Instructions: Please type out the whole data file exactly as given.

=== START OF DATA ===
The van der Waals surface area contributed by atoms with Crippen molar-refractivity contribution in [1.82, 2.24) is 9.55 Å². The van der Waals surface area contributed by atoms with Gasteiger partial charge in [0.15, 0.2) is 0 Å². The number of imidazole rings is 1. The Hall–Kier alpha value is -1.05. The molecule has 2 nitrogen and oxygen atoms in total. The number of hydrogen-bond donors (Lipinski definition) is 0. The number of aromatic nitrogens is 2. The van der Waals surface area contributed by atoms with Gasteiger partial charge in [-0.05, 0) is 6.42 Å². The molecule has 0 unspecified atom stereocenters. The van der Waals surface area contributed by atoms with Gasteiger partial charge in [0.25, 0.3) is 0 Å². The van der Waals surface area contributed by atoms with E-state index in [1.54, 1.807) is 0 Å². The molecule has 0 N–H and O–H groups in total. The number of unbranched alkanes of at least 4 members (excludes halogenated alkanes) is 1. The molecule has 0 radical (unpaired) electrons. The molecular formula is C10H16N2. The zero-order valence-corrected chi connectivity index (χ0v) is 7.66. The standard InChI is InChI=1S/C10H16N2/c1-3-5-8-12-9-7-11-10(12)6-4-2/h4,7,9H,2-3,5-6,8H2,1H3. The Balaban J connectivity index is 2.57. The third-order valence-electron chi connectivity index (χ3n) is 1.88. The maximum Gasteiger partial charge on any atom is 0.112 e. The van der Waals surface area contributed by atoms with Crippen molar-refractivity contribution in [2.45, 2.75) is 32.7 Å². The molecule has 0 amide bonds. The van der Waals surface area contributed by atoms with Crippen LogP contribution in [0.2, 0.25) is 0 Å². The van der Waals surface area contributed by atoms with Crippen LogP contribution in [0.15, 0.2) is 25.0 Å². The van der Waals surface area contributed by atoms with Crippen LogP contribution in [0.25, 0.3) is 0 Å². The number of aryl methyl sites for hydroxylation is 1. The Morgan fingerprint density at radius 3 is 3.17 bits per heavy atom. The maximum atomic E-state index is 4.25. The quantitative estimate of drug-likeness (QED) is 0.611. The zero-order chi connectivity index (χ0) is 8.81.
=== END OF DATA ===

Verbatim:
The van der Waals surface area contributed by atoms with Crippen molar-refractivity contribution in [1.82, 2.24) is 9.55 Å². The van der Waals surface area contributed by atoms with Gasteiger partial charge in [0.15, 0.2) is 0 Å². The number of imidazole rings is 1. The Hall–Kier alpha value is -1.05. The molecule has 2 nitrogen and oxygen atoms in total. The number of hydrogen-bond donors (Lipinski definition) is 0. The number of aromatic nitrogens is 2. The van der Waals surface area contributed by atoms with Gasteiger partial charge in [-0.05, 0) is 6.42 Å². The molecule has 0 unspecified atom stereocenters. The van der Waals surface area contributed by atoms with Gasteiger partial charge in [0.25, 0.3) is 0 Å². The van der Waals surface area contributed by atoms with E-state index in [1.54, 1.807) is 0 Å². The molecule has 0 N–H and O–H groups in total. The number of unbranched alkanes of at least 4 members (excludes halogenated alkanes) is 1. The molecule has 0 radical (unpaired) electrons. The molecular formula is C10H16N2. The zero-order valence-corrected chi connectivity index (χ0v) is 7.66. The standard InChI is InChI=1S/C10H16N2/c1-3-5-8-12-9-7-11-10(12)6-4-2/h4,7,9H,2-3,5-6,8H2,1H3. The Balaban J connectivity index is 2.57. The third-order valence-electron chi connectivity index (χ3n) is 1.88. The maximum Gasteiger partial charge on any atom is 0.112 e. The van der Waals surface area contributed by atoms with Crippen molar-refractivity contribution in [2.45, 2.75) is 32.7 Å². The molecule has 0 amide bonds. The van der Waals surface area contributed by atoms with Crippen LogP contribution in [0.2, 0.25) is 0 Å². The van der Waals surface area contributed by atoms with Crippen LogP contribution in [0.15, 0.2) is 25.0 Å². The van der Waals surface area contributed by atoms with Crippen LogP contribution in [0.25, 0.3) is 0 Å². The number of aryl methyl sites for hydroxylation is 1. The Morgan fingerprint density at radius 3 is 3.17 bits per heavy atom. The maximum atomic E-state index is 4.25. The quantitative estimate of drug-likeness (QED) is 0.611. The zero-order chi connectivity index (χ0) is 8.81.